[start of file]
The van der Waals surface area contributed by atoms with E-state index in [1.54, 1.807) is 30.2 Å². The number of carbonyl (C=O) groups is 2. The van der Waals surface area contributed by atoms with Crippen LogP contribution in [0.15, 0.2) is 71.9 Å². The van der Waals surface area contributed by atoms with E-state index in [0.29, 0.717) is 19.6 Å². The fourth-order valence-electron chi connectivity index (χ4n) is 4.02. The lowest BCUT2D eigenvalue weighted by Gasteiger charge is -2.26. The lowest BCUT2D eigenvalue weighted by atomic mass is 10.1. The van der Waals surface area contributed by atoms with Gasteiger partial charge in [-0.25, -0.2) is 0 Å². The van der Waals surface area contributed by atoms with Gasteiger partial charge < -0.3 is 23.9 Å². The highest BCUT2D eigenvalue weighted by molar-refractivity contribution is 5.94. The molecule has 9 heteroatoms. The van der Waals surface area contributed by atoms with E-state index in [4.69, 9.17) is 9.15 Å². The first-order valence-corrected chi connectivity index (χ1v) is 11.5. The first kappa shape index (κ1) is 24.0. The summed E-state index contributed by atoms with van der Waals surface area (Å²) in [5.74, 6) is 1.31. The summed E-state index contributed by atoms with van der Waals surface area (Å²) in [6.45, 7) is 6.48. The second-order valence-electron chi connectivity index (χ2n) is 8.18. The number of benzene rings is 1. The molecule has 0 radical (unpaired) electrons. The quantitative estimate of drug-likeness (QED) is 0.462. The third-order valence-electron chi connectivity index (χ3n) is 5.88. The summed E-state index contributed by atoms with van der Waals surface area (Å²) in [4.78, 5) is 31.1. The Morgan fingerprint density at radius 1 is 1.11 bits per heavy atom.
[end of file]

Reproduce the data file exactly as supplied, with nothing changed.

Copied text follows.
The van der Waals surface area contributed by atoms with E-state index in [1.54, 1.807) is 30.2 Å². The number of carbonyl (C=O) groups is 2. The van der Waals surface area contributed by atoms with Crippen LogP contribution in [0.15, 0.2) is 71.9 Å². The van der Waals surface area contributed by atoms with E-state index in [0.29, 0.717) is 19.6 Å². The fourth-order valence-electron chi connectivity index (χ4n) is 4.02. The lowest BCUT2D eigenvalue weighted by Gasteiger charge is -2.26. The lowest BCUT2D eigenvalue weighted by atomic mass is 10.1. The van der Waals surface area contributed by atoms with Gasteiger partial charge in [-0.25, -0.2) is 0 Å². The van der Waals surface area contributed by atoms with Gasteiger partial charge < -0.3 is 23.9 Å². The highest BCUT2D eigenvalue weighted by molar-refractivity contribution is 5.94. The molecule has 9 heteroatoms. The van der Waals surface area contributed by atoms with E-state index in [4.69, 9.17) is 9.15 Å². The first-order valence-corrected chi connectivity index (χ1v) is 11.5. The first kappa shape index (κ1) is 24.0. The summed E-state index contributed by atoms with van der Waals surface area (Å²) in [5.74, 6) is 1.31. The summed E-state index contributed by atoms with van der Waals surface area (Å²) in [6.45, 7) is 6.48. The second-order valence-electron chi connectivity index (χ2n) is 8.18. The number of benzene rings is 1. The molecule has 0 radical (unpaired) electrons. The quantitative estimate of drug-likeness (QED) is 0.462. The third-order valence-electron chi connectivity index (χ3n) is 5.88. The summed E-state index contributed by atoms with van der Waals surface area (Å²) in [4.78, 5) is 31.1. The Morgan fingerprint density at radius 1 is 1.11 bits per heavy atom.